Women Dealing with Domestic Abuse Get Business Training with the Help of Verizon Wireless

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Women Dealing with Domestic Abuse Get Business Training with the Help of Verizon Wireless

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Business training @VerizonGives for Domestic violence victims will enable a brighter future http://3bl.me/hyt76v
Thursday, June 28, 2012 - 9:30pm

CAMPAIGN: Domestic Violence Awareness

CONTENT: Article

This article was written by Jim Kinney and published in The Republican

HOLYOKE – For years, Brenda Bak, of Chicopee, had talked about taking her poetry and her photography and combining them into a business making and selling decorative objects for the home.

But other than a vague wish to take her work to craft fares, Bak didn’t know where to even begin despite her background in business.

That’s changed now that she has completed a 14-week entrepreneurship program for victims of domestic abuse. It’s paid for with a $75,000 grant from Verizon Wireless’ Hopeline Program to the Boston-based Center for Women and Enterprise which ran the classes. Students were recruited through local domestic violence agency Womenshelter/Companeras.

Upon completion of the course last week, graduates received a total of $20,000 in seed-money grants from Verizon. It worked out to $2,500 to $5,000 per individual.

Twenty women from Womanshelter/Companeras in Holyoke attended a one-day session. Only nine continued with the weekly three-hour classes. The classes were held at Holyoke Community College.

Bak, the only graduate of the program who agreed to be interviewed, said her experience with domestic abuse is years in her past. But she has kept active with domestic violence advocacy groups.

That’s how she learned she could get help starting her business.

“This very afternoon, I’m going to fix my website and then start planning where I’m going to go with my art,” Bak said. “I didn’t know how to market myself. I didn’t know who my core customer is going to be. I didn’t know what my niche is.”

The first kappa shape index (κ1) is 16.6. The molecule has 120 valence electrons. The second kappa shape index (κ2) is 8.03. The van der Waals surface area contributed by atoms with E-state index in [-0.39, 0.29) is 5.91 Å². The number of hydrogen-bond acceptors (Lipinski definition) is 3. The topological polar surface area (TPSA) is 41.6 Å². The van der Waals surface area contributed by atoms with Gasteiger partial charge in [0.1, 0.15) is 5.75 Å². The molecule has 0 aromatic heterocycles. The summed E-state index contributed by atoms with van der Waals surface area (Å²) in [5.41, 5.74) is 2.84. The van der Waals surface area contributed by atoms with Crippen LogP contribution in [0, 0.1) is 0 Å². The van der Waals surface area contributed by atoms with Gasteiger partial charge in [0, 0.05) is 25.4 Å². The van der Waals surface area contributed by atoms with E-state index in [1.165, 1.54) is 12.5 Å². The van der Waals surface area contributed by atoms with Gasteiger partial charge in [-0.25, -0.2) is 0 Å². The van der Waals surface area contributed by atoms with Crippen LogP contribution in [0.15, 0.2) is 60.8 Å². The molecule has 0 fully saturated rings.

Karen B. Cavanaugh, executive director of Womanshelter/Companeras, said victims of domestic abuse typically lose their homes, savings and jobs extricating themselves from their batterers.

“I don’t think that people understand the economic impact that being in a domestic violence relationship has on the financial well-being of individuals,” Cavanaugh said. “One of the reasons that people don’t leave is economic. So many times we find that people go back because leaving means they are ruined economically.”

Carrie H. Johnson, facilitator for the course, said that even if the graduates never actually start their own business, they have learned more about business in general and hopefully have regained some of their lost confidence.

Other business ideas include restaurants and small retail stores. Johnson is the one-time owner of two small businesses, including cleaning service she started with no money and grew to 165 employees.

Verizon hopes to repeat the program and expand it in the future, said Michael Murphy, public relations manager for Verizon Wireless in New England. The company has sponsored similar program in Vermont and near Albany, N.Y.

Verizon’s involvement in domestic violence issues started by providing voicemail and free phones to victims so they could access services and call for help in privacy. 

Keywords: Social Impact & Volunteering | Carrie H. Johnson | Events, Media & Communications | Holyoke Community College | Karen B. Cavanaugh | Social Impact & Volunteering | Verizon Wireless' Hopeline Program | Womanshelter/Companeras

CAMPAIGN: Domestic Violence Awareness

CONTENT: Article